Men are not the only ones responsible for perpetuating the wifey-side divide. “Good women” are deeply invested in otherizing women they think are unworthy because they derive a false sense of safety and self-esteem from the belief that if they behave and play by the rules, they will be accorded the respect they crave. Here’s the rub: mains and sides have a whole lot in common; they are both spending a lot of time and energy on a man who does not love them back, or at least loves them in the emptiest, unhealthiest, most dishonest way he can. We women, as much as men, believe that if a “side” or a “thot” is manipulated, abused, or disrespected, she “knew what she was getting into” and deserves it. I assure you there is no boyfriend #2 in the universe who carries around such low expectations for himself and how he is treated, however sloppy, stupid, or immoral the romantic or sexual arrangement he signs up for is.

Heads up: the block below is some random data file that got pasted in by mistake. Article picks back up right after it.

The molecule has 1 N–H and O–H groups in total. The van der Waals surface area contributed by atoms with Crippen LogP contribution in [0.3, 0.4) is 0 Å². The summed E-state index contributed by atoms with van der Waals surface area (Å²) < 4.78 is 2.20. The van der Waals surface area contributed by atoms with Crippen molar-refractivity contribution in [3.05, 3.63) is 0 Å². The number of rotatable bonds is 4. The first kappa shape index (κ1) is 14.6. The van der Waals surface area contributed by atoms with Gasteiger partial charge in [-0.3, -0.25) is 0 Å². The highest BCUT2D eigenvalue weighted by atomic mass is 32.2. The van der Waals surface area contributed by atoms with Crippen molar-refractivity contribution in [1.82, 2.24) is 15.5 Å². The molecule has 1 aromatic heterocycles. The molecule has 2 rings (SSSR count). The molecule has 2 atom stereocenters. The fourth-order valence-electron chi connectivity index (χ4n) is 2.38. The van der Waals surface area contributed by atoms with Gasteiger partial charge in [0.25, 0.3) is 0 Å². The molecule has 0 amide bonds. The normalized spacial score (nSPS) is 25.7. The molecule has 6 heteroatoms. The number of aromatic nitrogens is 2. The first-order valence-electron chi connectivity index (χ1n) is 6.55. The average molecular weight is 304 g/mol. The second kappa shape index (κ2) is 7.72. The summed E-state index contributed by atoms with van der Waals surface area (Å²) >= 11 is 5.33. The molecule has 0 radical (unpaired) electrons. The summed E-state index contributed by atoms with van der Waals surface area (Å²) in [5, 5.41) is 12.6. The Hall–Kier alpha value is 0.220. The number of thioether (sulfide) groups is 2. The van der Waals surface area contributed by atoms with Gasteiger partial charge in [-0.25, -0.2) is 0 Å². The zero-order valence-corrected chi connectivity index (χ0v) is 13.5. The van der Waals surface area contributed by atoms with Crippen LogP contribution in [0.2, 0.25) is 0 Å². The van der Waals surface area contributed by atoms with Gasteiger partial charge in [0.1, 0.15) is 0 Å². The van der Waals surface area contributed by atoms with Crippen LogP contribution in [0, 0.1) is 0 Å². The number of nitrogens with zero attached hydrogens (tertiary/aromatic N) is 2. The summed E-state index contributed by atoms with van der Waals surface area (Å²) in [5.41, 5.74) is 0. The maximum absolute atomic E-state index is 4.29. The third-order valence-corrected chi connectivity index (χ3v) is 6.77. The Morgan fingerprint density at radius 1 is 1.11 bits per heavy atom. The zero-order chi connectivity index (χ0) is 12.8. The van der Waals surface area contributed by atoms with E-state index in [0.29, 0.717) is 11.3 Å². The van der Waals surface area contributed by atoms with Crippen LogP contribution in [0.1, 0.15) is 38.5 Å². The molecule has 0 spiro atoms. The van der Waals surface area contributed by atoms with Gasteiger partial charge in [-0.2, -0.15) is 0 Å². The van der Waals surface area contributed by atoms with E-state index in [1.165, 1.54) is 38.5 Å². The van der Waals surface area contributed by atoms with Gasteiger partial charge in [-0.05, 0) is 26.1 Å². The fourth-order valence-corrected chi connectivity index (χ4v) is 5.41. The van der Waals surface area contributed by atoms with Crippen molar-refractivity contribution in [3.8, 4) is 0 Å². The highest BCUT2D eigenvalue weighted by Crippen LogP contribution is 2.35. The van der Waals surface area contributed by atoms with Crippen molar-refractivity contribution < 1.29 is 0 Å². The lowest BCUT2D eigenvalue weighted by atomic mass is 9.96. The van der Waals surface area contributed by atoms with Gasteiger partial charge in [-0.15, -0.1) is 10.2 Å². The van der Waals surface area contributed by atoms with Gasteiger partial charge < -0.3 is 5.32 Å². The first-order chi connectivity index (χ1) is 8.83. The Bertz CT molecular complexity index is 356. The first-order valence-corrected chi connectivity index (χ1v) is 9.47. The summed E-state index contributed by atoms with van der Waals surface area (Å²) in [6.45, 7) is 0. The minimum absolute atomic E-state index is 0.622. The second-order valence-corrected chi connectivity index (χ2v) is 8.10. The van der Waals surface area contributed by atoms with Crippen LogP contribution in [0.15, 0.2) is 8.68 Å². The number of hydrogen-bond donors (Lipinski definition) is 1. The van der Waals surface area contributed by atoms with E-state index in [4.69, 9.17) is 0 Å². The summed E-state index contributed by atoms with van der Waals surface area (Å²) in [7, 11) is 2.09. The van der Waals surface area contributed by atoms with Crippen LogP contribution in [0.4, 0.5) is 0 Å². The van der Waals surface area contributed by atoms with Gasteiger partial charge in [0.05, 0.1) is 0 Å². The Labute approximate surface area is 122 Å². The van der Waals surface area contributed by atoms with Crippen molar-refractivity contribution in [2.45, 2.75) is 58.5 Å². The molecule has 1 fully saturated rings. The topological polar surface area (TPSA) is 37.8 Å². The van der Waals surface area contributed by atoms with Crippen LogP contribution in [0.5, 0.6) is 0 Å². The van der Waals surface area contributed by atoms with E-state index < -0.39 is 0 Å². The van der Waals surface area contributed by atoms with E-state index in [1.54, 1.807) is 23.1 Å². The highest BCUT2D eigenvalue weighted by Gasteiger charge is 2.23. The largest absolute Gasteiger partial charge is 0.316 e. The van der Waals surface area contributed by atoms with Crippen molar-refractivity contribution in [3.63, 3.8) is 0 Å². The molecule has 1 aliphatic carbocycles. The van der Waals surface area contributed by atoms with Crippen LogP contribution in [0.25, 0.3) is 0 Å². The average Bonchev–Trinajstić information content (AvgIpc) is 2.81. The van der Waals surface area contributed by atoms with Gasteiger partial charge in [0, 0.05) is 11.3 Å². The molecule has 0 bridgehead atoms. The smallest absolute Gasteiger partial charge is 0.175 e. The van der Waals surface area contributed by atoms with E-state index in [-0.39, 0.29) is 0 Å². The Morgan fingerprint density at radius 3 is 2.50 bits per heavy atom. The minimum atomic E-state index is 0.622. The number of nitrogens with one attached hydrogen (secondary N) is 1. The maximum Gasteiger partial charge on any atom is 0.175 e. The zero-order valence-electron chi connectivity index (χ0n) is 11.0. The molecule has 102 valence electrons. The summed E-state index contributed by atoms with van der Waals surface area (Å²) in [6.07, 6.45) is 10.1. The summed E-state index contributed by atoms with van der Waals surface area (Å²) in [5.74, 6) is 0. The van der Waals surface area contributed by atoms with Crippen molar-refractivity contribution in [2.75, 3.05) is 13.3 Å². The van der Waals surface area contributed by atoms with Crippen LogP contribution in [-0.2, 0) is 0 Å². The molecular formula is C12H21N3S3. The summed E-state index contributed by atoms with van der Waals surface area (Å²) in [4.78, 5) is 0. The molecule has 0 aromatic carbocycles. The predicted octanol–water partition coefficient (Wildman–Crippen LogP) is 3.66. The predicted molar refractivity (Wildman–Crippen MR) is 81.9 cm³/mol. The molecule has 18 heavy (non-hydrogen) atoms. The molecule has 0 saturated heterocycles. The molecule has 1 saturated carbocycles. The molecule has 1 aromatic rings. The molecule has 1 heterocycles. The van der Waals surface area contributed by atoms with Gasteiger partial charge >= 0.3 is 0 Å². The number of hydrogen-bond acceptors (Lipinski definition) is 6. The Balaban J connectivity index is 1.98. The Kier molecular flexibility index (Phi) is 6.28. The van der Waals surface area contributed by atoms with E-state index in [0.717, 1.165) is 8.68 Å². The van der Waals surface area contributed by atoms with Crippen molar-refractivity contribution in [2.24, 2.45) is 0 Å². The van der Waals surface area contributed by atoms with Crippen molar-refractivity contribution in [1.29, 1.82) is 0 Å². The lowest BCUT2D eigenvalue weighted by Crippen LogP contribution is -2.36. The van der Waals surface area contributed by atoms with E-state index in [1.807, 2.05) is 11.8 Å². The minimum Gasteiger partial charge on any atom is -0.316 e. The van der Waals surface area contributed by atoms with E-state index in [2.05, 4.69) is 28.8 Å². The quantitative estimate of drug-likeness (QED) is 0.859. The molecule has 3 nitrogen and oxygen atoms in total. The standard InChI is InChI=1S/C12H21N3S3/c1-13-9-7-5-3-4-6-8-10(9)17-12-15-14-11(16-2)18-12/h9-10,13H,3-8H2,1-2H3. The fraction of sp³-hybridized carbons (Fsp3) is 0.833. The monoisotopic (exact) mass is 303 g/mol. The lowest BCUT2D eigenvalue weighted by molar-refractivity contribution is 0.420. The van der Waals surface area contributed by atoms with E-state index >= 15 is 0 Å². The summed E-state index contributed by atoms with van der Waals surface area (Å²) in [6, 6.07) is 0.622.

I also am fed up with people’s nostalgia for the good ole time when “sides” and “thots” knew their place. And their place, for clarity, is somewhere hidden and quiet. We culturally are very angry at women who dare to loudly and brazenly announce their status as other thans. We are angrier at them than the men who transgress. To be clear, I do not think there is anything joyful or free about being considered or treated unworthy, but my concern is not about women’s audacity to break rules. Those rules were not written by or for women and they are designed to make sure we lose in a game we do not particularly enjoy playing, even when we are “wifeys” and “mains”. So, no, Chris Brown, they ain’t loyal nor should they be: there is no winning by playing along with these stupid rules. What has Brown or other men offered in exchange for their ride-or-dieship, their silence, their good behavior, their loyalty? A “thot” who knows her place will still, in the eyes of the world and the man she is dealing with, be a “thot” and earn no compensation in the end for what Rico Love wants us to believe is some sort of honor–for “not talking like a lame bitch,” “keep[ing] it cool,” “staying patient,” and “play[ing] your post.” (Do y’all not see how insane this all is??)